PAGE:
Last week, after speaking with my wife about her class, I realized that I should not be in an advanced class. She was learning things that I didn’t know.  I spoke to the clerks and the manager and we all agreed that I should just start in a basic beginners class. However, I was specifically told that I could not join my wife’s class since it was closed. Instead, I needed to come on Sunday and join a new class.

On Sunday morning, all the new students were directed to a big auditorium to get sorted into classes. I’m not talking about a few students; there must have been 150 students in the auditorium. One at a time, each teacher would stand on one side of the room while the manager called the names of the students in that class.  My name was called in the fourth class.  As soon as my name was called, the manager looks at me, talks to a few other people, and tells me that I’m not in this class and that I’ll be in a different class.  Later, my name was called again for the last class and that’s the class that I joined.  It seems obvious to me that they added my name to a beginner’s class, but didn’t remove my name from the advanced class.

After leaving the advanced class, I went back to the office and said it was too difficult and that I needed to join a beginner’s class.  Fine.  I was taken down the hall and brought into a new classroom.  There was an exchange in Hebrew with the teacher and I was told to sit.  The fascinating thing about this snafu is that my new class is also my wife’s class.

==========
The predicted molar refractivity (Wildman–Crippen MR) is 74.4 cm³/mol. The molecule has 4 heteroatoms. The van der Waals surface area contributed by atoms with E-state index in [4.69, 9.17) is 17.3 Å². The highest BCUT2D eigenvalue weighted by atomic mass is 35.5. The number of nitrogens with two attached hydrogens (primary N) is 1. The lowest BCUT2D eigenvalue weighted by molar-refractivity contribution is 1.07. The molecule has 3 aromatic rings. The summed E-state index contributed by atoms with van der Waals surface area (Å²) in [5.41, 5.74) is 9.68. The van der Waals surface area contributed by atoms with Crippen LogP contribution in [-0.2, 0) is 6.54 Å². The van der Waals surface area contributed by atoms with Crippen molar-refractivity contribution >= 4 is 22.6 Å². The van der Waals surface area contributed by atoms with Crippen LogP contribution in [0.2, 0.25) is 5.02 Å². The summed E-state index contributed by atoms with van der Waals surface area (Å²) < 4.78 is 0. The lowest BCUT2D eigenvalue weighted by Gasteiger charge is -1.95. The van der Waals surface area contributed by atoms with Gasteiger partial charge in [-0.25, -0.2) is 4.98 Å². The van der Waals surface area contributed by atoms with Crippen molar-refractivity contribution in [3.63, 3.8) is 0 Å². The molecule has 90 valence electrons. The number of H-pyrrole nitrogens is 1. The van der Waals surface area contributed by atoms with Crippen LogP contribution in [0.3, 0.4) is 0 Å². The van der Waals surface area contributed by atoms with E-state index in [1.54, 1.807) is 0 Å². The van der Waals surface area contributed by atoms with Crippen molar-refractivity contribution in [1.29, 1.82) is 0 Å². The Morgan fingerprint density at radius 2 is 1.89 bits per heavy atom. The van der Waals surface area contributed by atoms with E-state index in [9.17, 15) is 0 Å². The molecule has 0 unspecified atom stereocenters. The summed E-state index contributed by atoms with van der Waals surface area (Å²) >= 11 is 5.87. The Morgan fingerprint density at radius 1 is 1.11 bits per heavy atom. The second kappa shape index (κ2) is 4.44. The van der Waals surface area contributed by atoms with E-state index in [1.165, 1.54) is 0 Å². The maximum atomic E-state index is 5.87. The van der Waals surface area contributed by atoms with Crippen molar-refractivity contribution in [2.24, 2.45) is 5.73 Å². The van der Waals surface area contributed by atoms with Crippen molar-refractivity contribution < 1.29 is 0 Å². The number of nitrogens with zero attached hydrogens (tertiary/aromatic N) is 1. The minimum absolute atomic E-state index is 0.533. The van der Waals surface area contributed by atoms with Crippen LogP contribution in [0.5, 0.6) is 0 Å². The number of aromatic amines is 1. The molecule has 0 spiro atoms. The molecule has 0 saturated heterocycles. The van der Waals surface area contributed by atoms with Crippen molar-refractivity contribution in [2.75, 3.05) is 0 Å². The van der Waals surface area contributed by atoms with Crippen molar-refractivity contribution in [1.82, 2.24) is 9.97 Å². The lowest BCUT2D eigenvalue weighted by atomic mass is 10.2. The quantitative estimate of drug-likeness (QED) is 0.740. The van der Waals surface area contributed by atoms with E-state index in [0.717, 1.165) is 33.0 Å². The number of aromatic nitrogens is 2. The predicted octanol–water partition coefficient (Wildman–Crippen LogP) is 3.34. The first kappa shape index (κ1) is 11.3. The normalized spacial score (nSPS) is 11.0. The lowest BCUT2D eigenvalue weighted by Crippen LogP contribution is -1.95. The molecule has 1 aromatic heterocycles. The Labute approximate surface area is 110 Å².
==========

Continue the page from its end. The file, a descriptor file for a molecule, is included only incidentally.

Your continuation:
This class has been in session for over a week and they had already covered a bit of material. I made a great first impression.  The only open seat was right in the front next to a women from Venezuela (i.e., she speaks Spanish). The class was divided into groups of two (me and Ms. Venezuela were together) and each group was given a random photograph. We were suppose to create a story about the photograph using all the words that we learned. I figured we were just supposed to tell a story to each other, so me and Ms. Venezuela created a story with each other.  Meanwhile, everyone else in the class (behind me) was writing down the story knowing that they would have to stand in front of the class and tell it.  Ooops. The morah (teacher) started in the back of the room and had each group come to the front. The all did a really great job.  My wife was awesome. My group was the last. We went to the front and my extremely limited vocabulary suddenly plummeted to a level of a four-year old chimp. What a disaster. I forgot the story and I could not create a new one because I couldn’t remember any words. I think my wife is now more popular in the class because she married someone with a mental handicap.

Regardless, I can say that this is a much better class for me.  I am actually learning something.  Check this out:

עכשיו, אני לומד עברית ברעננה וגם אני גר ברעננה


Today, after class, my wife and I had a bunch or errands (this happens every day). Since this is a socialist country, the government gives money to everyone who has children.  It is a small, monthly payment paid directly into your bank account based on the number of children in the home. The catch is that the government has to be aware that you have children.